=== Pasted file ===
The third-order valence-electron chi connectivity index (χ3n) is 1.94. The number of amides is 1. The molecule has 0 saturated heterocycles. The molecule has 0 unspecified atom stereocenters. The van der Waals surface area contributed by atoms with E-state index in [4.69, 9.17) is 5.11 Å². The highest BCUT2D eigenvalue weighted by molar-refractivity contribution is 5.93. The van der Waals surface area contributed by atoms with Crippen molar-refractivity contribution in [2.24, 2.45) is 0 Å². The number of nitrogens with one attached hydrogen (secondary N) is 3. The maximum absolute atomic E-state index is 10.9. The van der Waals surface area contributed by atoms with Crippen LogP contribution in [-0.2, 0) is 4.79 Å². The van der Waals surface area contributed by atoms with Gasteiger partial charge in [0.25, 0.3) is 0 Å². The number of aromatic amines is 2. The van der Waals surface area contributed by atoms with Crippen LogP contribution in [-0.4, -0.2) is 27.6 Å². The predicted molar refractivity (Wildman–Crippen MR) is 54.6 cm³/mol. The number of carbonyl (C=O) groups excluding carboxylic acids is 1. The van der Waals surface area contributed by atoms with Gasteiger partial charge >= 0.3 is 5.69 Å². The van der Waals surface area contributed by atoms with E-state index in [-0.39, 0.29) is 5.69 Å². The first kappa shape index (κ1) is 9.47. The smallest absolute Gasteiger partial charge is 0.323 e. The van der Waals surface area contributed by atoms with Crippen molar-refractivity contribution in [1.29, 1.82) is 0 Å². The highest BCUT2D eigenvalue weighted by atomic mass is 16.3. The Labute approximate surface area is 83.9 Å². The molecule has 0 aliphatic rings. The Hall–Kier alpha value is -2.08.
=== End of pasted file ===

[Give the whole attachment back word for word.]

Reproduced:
The third-order valence-electron chi connectivity index (χ3n) is 1.94. The number of amides is 1. The molecule has 0 saturated heterocycles. The molecule has 0 unspecified atom stereocenters. The van der Waals surface area contributed by atoms with E-state index in [4.69, 9.17) is 5.11 Å². The highest BCUT2D eigenvalue weighted by molar-refractivity contribution is 5.93. The van der Waals surface area contributed by atoms with Crippen molar-refractivity contribution in [2.24, 2.45) is 0 Å². The number of nitrogens with one attached hydrogen (secondary N) is 3. The maximum absolute atomic E-state index is 10.9. The van der Waals surface area contributed by atoms with Crippen LogP contribution in [-0.2, 0) is 4.79 Å². The van der Waals surface area contributed by atoms with Gasteiger partial charge in [0.25, 0.3) is 0 Å². The number of aromatic amines is 2. The van der Waals surface area contributed by atoms with Crippen LogP contribution in [-0.4, -0.2) is 27.6 Å². The predicted molar refractivity (Wildman–Crippen MR) is 54.6 cm³/mol. The number of carbonyl (C=O) groups excluding carboxylic acids is 1. The van der Waals surface area contributed by atoms with Gasteiger partial charge >= 0.3 is 5.69 Å². The van der Waals surface area contributed by atoms with E-state index in [-0.39, 0.29) is 5.69 Å². The first kappa shape index (κ1) is 9.47. The smallest absolute Gasteiger partial charge is 0.323 e. The van der Waals surface area contributed by atoms with Crippen molar-refractivity contribution in [1.29, 1.82) is 0 Å². The highest BCUT2D eigenvalue weighted by atomic mass is 16.3. The Labute approximate surface area is 83.9 Å². The molecule has 0 aliphatic rings. The Hall–Kier alpha value is -2.08.